I pretty much love John Lyons. Especially because he says this: "Horses are important to God .... "
Lyons is not as radical in his approach as the teachers I now try to emulate, and in the past, I have over-pressured horses using his techniques. I feel sure, however, that he himself would not make that same mistake. C'mon, the man's a mensch.
Lyons teaches many useful things, but there is one thing which I have found particularly useful. Several years ago I attended one of his weekend clinics. I was already familiar with the idea of using only one rein for halting, backing, etc. At the clinic I witnessed him sitting backwards on his horse, using one rein to steer the horse every which way, asking the horse to turn forehand or hindquarters at will. Some people were confused as to how this is possible, as he did not appear to be doing anything with the rein at all. What he said was that you think with the rein of the result you want. There is no cause-and-effect push-button technique - the result is achieved by the clarity of your thought communication.
In a previous incarnation, I trained as a teacher of the Alexander Technique. The Alexander Technique teacher places her hands upon her student with the intention of suggesting or "directing" various improvements in the student's "use" of her body. The hands are not supposed to demand the improvements, or manipulate or coerce - rather, the teacher tries to direct her thoughts through her hands into the student, so that the student's body will hear the suggestion and respond accordingly. The teacher's hands are the "aids."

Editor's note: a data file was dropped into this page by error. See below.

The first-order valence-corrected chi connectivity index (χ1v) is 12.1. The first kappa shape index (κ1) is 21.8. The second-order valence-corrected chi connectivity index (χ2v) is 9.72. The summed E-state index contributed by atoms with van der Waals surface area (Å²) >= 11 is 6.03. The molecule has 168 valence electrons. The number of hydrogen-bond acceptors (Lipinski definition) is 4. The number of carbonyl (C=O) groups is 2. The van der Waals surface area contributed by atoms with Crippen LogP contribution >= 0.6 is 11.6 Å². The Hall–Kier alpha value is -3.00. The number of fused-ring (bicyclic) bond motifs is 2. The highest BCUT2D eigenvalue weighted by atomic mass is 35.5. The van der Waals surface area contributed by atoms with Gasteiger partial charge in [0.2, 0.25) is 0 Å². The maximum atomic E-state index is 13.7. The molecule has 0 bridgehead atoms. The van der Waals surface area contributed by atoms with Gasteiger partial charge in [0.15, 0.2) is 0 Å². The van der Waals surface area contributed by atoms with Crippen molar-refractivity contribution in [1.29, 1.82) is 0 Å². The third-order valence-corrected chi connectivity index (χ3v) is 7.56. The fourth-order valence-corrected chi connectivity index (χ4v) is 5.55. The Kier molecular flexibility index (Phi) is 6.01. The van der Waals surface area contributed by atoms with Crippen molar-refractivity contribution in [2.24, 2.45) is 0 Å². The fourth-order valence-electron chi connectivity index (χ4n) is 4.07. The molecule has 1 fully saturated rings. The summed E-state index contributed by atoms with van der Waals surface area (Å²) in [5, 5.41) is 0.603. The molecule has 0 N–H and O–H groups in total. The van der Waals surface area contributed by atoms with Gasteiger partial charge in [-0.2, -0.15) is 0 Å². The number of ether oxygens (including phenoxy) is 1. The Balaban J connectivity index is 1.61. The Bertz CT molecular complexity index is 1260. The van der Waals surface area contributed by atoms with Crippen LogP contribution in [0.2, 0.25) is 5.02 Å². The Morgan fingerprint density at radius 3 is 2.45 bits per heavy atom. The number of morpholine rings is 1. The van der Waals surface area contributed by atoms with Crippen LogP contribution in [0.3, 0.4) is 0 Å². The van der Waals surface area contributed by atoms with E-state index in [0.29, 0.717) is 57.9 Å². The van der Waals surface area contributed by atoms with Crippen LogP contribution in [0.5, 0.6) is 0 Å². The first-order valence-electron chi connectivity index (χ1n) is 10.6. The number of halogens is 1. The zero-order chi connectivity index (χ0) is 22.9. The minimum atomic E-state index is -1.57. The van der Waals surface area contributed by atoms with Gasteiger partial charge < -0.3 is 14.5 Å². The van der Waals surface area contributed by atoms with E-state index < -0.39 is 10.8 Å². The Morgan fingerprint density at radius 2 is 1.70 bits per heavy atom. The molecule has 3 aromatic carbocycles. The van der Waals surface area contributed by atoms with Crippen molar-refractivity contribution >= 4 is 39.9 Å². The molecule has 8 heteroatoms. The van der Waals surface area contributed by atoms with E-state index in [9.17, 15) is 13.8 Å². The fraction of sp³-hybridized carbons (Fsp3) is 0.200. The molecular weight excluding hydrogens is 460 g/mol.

It is extremely important that the hands do not insist or coerce, as the desired improvements largely consist of the release of habitual muscular shortening. You can demand that a muscle shorten, but you can only request that it lengthen.
The Alexander student's primary directive is to go "forward and up." "Forward" refers to the head having a certain "noddability" at the atlanto-occipital joint, i.e. flexing at the poll. And "up" refers to a vertical release along the spine, aka lengthening the topline.
That is why it is not appropriate to talk about "putting" a horse into a frame, or to pull a horse's head into position. The great desiderata of dressage - lengthening of the topline, and flexing at the poll - can only come about through release.
John Lyons made me realize that as you are sitting on the horse, you can use the rein, not only for "thought steering," but also as a remote hand to make suggestions to the horse about possible improvements and ways to think about what he is doing.
For example, you might notice that your horse is tense in the abdomen. Your mind, via your hand, via your rein, can say: "Hey, look at that - you're tightening your tummy too much - how about letting that go?" And the horse will respond. Or you might feel that your horse's head is disconnected from the rest of his back. (Often there is a break at the shoulders.) With your hand, you can ask the horse to sense a connection from his jaw/head/poll back to his withers, or his back, or all the way to his tail. Gus is long-backed, short-legged, and heavy on the forehand. When I started riding him, you could only ask him to connect back to his shoulders. Gradually we've gotten to where he will connect to the part of his back under the saddle. Other horses will immediately be able to connect all the way along the topline if you suggest it to them.
I very much respect the view that collection has to come "from behind." But much of the Alexander teacher's conversation with her student's body takes place between her hands and the student's head. I'm reluctant to totally relinquish the ability to say things to the horse, via his head, with my hand. I think the key thing I have to learn, in order to be able to validly continue using this helpful tool of communication, is to relinquish the use of the reins for control. I don't think I ever really realized this distinction until writing it here - the difference between using the reins for communication and using them for control.
Ok, so I'm going to have to spend even more time at the barn. Dang.
The one and only F.M.